After a year and a half as a team since the 52 reboot, their roster has not changed. Besides Hal Jordan a.k.a. Green Lantern leaving the team, their core has consisted of a six member team: Superman, Batman, Wonder Woman, Cyborg, Aquaman, and Flash. However, with promotions for a new Justice League (of America) from DC Comics, change seems to be coming very soon.
Previously in Justice League: In the mid-Atlantic, an aircraft carrier launches all of its missiles into what they believe to be empty space beneath the ocean. In reality, the missiles were launched into Atlantis, the home of Aquaman. Meanwhile, the Justice League is enjoying some time off from the team. As Superman teaches Wonder Woman the finer points of “civilian disguises,” Aquaman assists Batman in capturing several boat-riding criminals. Their break is short-lived; a giant flood swallows the coastline as the four heroes, with Aquaman’s wife Mera, go to work rescuing people. When Aquaman sees the devastation, he realizes this is a declaration of war by Atlantis.
ATLANTEANS AND ROBOTS
Justice League #16 continues the Throne of Atlantis crossover between Aquaman and Justice league series. Surprisingly, I was able to follow this comic without having read part two of Aquaman #15. This shows the great ability of Geoff Johns to keep a reader focused on the story without having to explain plot points. Unfortunately, this could also suggest nothing significant happened in part two. In the third part of this arc, as Cyborg attempts to find a way to defeat the invading Atlanteans, the rest of the League minus Flash confront Aquaman’s half-brother Orm. Since this is a water-heavy storyline, the big three play second fiddle to Aquaman. Geoff Johns portrays him as the conflicted hero, torn between appeasing his brother and keeping peace with the league, which ultimately leads to his downfall. Although Orm’s motivation for invasion is a bit cliché, it works for this comic. Another character that gets a surprisingly major spotlight is Cyborg a.k.a. Victor Stone. Introduced in the first issue of Throne of Atlantis, Victor loses his human parts as he upgrades himself. With the team captured, he is forced to give up another part of his humanity reluctantly. This is not a new concept for the character since the Teen Titans cartoon tackled it in their series. However, the idea makes for a better heroic background for Cyborg. Included in every Justice League comic is the origin story of Shazam a.k.a Captain Marvel a.k.a. Billy Batson. This issue sees the hero’s first defeat at the hands of Black Adam. It is a nice bonus story that makes me feel less guilty about paying four bucks for a comic book.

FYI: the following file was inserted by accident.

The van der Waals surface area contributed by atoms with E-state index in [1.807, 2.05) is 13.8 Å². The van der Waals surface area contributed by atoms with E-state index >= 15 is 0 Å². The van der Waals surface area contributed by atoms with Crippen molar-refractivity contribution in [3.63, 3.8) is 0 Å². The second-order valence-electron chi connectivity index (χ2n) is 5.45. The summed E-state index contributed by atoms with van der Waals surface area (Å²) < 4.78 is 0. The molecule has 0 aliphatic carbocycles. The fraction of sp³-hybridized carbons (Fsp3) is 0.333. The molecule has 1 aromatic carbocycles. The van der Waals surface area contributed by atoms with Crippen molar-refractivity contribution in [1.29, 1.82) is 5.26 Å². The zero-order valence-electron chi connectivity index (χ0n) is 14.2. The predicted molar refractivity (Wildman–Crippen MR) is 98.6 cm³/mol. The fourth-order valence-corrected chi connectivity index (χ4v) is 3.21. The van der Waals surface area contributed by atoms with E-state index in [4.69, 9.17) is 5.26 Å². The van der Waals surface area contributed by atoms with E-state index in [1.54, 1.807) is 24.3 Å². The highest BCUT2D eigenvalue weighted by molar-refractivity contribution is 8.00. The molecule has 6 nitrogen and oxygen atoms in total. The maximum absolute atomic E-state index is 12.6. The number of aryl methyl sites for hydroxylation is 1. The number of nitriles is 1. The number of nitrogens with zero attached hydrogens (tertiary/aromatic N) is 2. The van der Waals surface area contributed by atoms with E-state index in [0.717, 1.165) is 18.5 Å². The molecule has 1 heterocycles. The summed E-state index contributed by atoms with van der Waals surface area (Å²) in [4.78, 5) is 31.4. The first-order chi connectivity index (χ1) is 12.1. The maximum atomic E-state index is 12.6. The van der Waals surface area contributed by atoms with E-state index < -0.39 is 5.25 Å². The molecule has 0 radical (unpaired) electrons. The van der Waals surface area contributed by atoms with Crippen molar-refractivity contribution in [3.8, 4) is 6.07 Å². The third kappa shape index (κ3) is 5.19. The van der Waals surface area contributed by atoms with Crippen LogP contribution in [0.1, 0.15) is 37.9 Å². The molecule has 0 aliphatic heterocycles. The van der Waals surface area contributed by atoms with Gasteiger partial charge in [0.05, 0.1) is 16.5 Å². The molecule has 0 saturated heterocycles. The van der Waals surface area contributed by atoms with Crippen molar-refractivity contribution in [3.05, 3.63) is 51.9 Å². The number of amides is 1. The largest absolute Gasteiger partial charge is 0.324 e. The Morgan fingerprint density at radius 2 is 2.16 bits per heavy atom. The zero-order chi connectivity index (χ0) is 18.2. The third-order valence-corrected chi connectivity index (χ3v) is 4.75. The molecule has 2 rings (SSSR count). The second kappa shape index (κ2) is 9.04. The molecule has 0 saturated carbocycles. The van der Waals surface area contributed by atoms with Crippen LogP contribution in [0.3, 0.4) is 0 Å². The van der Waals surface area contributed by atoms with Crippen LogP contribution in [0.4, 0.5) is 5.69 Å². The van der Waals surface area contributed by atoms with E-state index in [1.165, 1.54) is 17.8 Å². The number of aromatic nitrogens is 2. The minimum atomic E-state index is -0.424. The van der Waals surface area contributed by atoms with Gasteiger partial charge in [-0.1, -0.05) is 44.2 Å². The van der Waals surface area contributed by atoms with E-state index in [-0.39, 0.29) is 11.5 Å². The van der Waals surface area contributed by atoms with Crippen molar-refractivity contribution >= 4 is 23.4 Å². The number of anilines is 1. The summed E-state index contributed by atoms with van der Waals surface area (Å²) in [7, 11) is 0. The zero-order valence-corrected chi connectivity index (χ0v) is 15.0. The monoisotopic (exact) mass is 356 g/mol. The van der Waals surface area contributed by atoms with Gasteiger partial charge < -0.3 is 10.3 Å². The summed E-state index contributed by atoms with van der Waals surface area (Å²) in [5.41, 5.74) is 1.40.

WATER, WATER EVERYWHERE
Ivan Reis’s artwork is exceptionally stunning. Since this is the first time we see the Atlanteans invading, this issue is full of visual appealing battle sequences. Everything from the environments to the characters’ costumes are well-designed and balanced. I cannot find a single flaw with the work. The magic is portrayed nicely, not over the top but still very believable. I also liked Orm’s redesign. It reminds me of a blue version of Aquaman with a cape and a mask. Ivan Reis gives a modern revamp to the ancient Atlanteans.
BOTTOM LINE: A SOLID ARC TO FOLLOW
Geoff Johns continues to churn out solid stories while Ivan Reis does amazing artwork. There were hints of Red Tornado and Dr. Magnus’s Metal Men in this issue, but the main reveal is at the end. I suggest picking up this comic, especially to readers who have been waiting for roster changes since the team was first revealed in the new 52. Justice League #16 earns 4 out of 5 stars overall.
DID YOU READ THIS ISSUE? RATE IT!